‘Emperor Xi’: What Xi Jinping’s new status means
In Depth: Chinese leader’s political philosophy to sit alongside Mao’s in Communist constitution
Thousands of delegates crowded into Beijing’s Great Hall of the People for the 19th National Congress of the Communist Party of China, but they weren’t there for the speeches; instead, these 2,300 men and women were part of a carefully choreographed piece of political theatre.
Held every five years to reshuffle party positions and set the tone for the next five-year session, the event lends “a veneer of intraparty democracy to decisions made beforehand in secret”, The Economist says.
And at no time was that more obvious than yesterday, when a motion proposing that President Xi Jinping’s doctrine be incorporated into the party constitution saw 2,300 hands rise into the air.
“Xi’s thinking will now infuse every aspect of party ideology in schools, the media and government agencies,” The New York Times says.
Until now, only the political philosophy of the founding father of the People’s Republic of China, Mao Zedong, has been adopted as CPC ideology during the ruler’s lifetime - 1980s moderniser Deng Xiaoping had to wait until after his death.
“It’s the coronation of Emperor Xi,” Asia expert Nick Bisley, a professor at La Trobe University in Melbourne, told Time magazine. “He is without question the paramount leader.”
Xi’s grip on power
Effectively, the revised constitution confirms that Xi’s leadership is synonymous with the party’s future.
Since becoming general secretary in 2012, Xi “has amassed such personal power... that he is now referred to as its ‘core’,” says The Sydney Morning Herald.
If there was any doubt about his status, the President today unveiled his new Politburo Standing Committee, the top ruling seven-man council who act as a Cabinet of sorts - and whose youngest member is 60. Not one of the three men considered Xi’s potential successors was named.
Concluding the National Congress without naming a potential heir is an indication of “the president’s strong grip on the future of China, much beyond the culmination of his second term in 2022”, the International Business Times says.
The future under Xi
In a marathon three-and-a-half hour opening address, Xi outlined the course the superpower will follow for at least five years.
It offered little in the way of concrete plans, the Financial Times says, but warned that “severe challenges” awaited China’s ruling party.
Xi predicted a “prosperous, strong, democratic, culturally advanced, harmonious and beautiful” future for the country - the “new era” in the title of his speech.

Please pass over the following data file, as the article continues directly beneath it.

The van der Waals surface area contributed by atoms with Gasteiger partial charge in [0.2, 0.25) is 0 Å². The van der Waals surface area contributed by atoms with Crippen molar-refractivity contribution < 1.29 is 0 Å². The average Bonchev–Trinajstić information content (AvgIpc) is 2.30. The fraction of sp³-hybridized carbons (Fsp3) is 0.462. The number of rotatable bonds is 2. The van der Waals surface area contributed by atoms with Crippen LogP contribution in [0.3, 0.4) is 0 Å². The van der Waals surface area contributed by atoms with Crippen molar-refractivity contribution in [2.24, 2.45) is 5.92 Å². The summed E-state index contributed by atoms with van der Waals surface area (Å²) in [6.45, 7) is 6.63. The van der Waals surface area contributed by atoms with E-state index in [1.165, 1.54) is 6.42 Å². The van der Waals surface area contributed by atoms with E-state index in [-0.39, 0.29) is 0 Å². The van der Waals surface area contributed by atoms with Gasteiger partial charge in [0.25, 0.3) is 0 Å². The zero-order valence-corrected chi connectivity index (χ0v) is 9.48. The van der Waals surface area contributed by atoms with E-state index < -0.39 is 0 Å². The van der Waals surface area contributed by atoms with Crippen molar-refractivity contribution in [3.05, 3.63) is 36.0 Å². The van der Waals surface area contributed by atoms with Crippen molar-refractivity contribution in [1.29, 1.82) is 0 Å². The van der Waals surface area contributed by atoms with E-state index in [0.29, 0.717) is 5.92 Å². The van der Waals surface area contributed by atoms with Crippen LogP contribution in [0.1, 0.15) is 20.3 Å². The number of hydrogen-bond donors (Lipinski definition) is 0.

“It is clear that Mr Xi wants to be seen as the founder of this new era,” says The Economist.
His success will be measured against the party’s two goals: eliminating poverty by 2021 and achieving “fully developed nation” status by 2049, the centenary of the founding of the People’s Republic.
Xi also envisions China “moving closer to centre stage and making greater contributions to mankind”. However, there are fears about how the country's “international swagger” might adversely affect relations with the West, The Guardian says.
“As Xi persists – and if he persists with being a strongman internationally – I think relations with the United States in particular, but also perhaps with Europe, will worsen,” Roderick MacFarquhar, a China specialist at Harvard University, told the newspaper.
“What everyone will discover is that China will have… its own ideas about [being a responsible international player] and they will not include being nicely-nicely in the South China Sea, they will not involve being nicely-nicely with the Japanese,” he added.
Xi: man of the people?
Much of the praise heaped on Xi in the past week has the ring of the “politically correct” adulation of favoured political figures. But behind the rote public displays of enthusiasm are stirrings of a genuine cult of personality - a remarkable achievement for the buttoned-down premier.
In an endorsement of his leadership, an Ipsos Mori poll found 92% of Chinese around the world believed the country was headed in the right direction.
Some of Xi’s popular support is built on improvements to living standards. Since 2012, he has delivered on China’s GDP growth target every year and lifted 60 million out of poverty, Quartz reports.
His anti-corruption purge of more than a million party members has also impressed those tired of self-serving bureaucrats, although critics say “most of the top officials who have been disciplined have been supporters of his opponents”, says the BBC.
And although he lacks the charisma of Mao, Xi’s spin doctors have successfully presented him as a man of the people, writes China correspondent Carrie Gracie, saying: “He tours leaky back alley homes, ducking through washing lines and wearing no face mask - the message that this is a leader prepared to breathe the same polluted air as you.”
Despite Xi’s policy victories and popular backing, he “does not have the almost godlike dominance that Mao once wielded”, says the New York Times.
“The party is in the driver’s seat and it has never been stronger, with more assets at its disposal, or played a larger role in Chinese society,” China analyst Jude Blanchette told The Times.
Xi may have to wield his power far more carefully than Mao, but with his ideology now entrenched in his country’s constitution, he will undoubtedly be leading China into a “new era”.